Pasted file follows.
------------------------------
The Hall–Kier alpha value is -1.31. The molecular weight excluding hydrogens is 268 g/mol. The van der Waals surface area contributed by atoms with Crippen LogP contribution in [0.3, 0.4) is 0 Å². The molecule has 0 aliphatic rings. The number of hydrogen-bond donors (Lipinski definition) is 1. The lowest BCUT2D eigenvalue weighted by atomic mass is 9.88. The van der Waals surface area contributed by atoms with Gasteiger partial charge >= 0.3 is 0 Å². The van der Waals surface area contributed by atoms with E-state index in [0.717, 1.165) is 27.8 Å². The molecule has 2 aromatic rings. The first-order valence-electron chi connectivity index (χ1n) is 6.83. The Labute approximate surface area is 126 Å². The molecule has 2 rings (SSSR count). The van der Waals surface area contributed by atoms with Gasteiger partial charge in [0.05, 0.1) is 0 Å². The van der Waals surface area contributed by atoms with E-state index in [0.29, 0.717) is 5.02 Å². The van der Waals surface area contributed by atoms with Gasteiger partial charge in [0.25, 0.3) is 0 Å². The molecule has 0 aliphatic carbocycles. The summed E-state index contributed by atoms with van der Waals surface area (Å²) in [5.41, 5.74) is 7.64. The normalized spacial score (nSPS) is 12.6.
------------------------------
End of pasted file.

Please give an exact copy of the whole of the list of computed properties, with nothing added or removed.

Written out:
The Hall–Kier alpha value is -1.31. The molecular weight excluding hydrogens is 268 g/mol. The van der Waals surface area contributed by atoms with Crippen LogP contribution in [0.3, 0.4) is 0 Å². The molecule has 0 aliphatic rings. The number of hydrogen-bond donors (Lipinski definition) is 1. The lowest BCUT2D eigenvalue weighted by atomic mass is 9.88. The van der Waals surface area contributed by atoms with Gasteiger partial charge >= 0.3 is 0 Å². The van der Waals surface area contributed by atoms with E-state index in [0.717, 1.165) is 27.8 Å². The molecule has 2 aromatic rings. The first-order valence-electron chi connectivity index (χ1n) is 6.83. The Labute approximate surface area is 126 Å². The molecule has 2 rings (SSSR count). The van der Waals surface area contributed by atoms with Gasteiger partial charge in [0.05, 0.1) is 0 Å². The van der Waals surface area contributed by atoms with E-state index in [0.29, 0.717) is 5.02 Å². The van der Waals surface area contributed by atoms with Gasteiger partial charge in [0.25, 0.3) is 0 Å². The molecule has 0 aliphatic carbocycles. The summed E-state index contributed by atoms with van der Waals surface area (Å²) in [5.41, 5.74) is 7.64. The normalized spacial score (nSPS) is 12.6.